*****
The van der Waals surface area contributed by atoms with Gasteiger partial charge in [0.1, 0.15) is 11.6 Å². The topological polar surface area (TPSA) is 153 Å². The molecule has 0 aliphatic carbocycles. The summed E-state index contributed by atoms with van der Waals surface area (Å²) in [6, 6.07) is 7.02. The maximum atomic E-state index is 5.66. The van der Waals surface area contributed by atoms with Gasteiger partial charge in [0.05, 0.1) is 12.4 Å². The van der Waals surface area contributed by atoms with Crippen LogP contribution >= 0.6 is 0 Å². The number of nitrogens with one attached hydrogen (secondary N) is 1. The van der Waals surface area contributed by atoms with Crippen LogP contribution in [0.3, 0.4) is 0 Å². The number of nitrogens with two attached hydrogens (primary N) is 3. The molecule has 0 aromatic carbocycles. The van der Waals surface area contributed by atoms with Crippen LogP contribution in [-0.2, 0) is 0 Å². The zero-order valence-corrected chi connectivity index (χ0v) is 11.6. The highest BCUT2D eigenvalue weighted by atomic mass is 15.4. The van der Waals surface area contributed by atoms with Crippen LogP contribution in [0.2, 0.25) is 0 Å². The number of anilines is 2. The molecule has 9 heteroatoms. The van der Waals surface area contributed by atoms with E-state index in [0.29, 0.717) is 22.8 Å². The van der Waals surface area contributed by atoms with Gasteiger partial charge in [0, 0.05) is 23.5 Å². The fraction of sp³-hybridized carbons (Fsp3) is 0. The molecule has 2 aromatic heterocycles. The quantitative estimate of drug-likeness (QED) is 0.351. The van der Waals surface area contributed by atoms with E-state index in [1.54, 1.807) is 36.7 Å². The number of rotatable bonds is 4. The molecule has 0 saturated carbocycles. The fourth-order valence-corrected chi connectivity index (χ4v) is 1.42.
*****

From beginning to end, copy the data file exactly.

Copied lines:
The van der Waals surface area contributed by atoms with Gasteiger partial charge in [0.1, 0.15) is 11.6 Å². The topological polar surface area (TPSA) is 153 Å². The molecule has 0 aliphatic carbocycles. The summed E-state index contributed by atoms with van der Waals surface area (Å²) in [6, 6.07) is 7.02. The maximum atomic E-state index is 5.66. The van der Waals surface area contributed by atoms with Gasteiger partial charge in [0.05, 0.1) is 12.4 Å². The van der Waals surface area contributed by atoms with Crippen LogP contribution >= 0.6 is 0 Å². The number of nitrogens with one attached hydrogen (secondary N) is 1. The van der Waals surface area contributed by atoms with Crippen LogP contribution in [0.3, 0.4) is 0 Å². The number of nitrogens with two attached hydrogens (primary N) is 3. The molecule has 0 aromatic carbocycles. The van der Waals surface area contributed by atoms with Crippen LogP contribution in [-0.2, 0) is 0 Å². The zero-order valence-corrected chi connectivity index (χ0v) is 11.6. The highest BCUT2D eigenvalue weighted by atomic mass is 15.4. The van der Waals surface area contributed by atoms with Crippen LogP contribution in [0.2, 0.25) is 0 Å². The number of anilines is 2. The molecule has 9 heteroatoms. The van der Waals surface area contributed by atoms with E-state index in [0.29, 0.717) is 22.8 Å². The van der Waals surface area contributed by atoms with Gasteiger partial charge in [0, 0.05) is 23.5 Å². The fraction of sp³-hybridized carbons (Fsp3) is 0. The molecule has 2 aromatic heterocycles. The quantitative estimate of drug-likeness (QED) is 0.351. The van der Waals surface area contributed by atoms with E-state index in [1.54, 1.807) is 36.7 Å². The number of rotatable bonds is 4. The molecule has 0 saturated carbocycles. The fourth-order valence-corrected chi connectivity index (χ4v) is 1.42.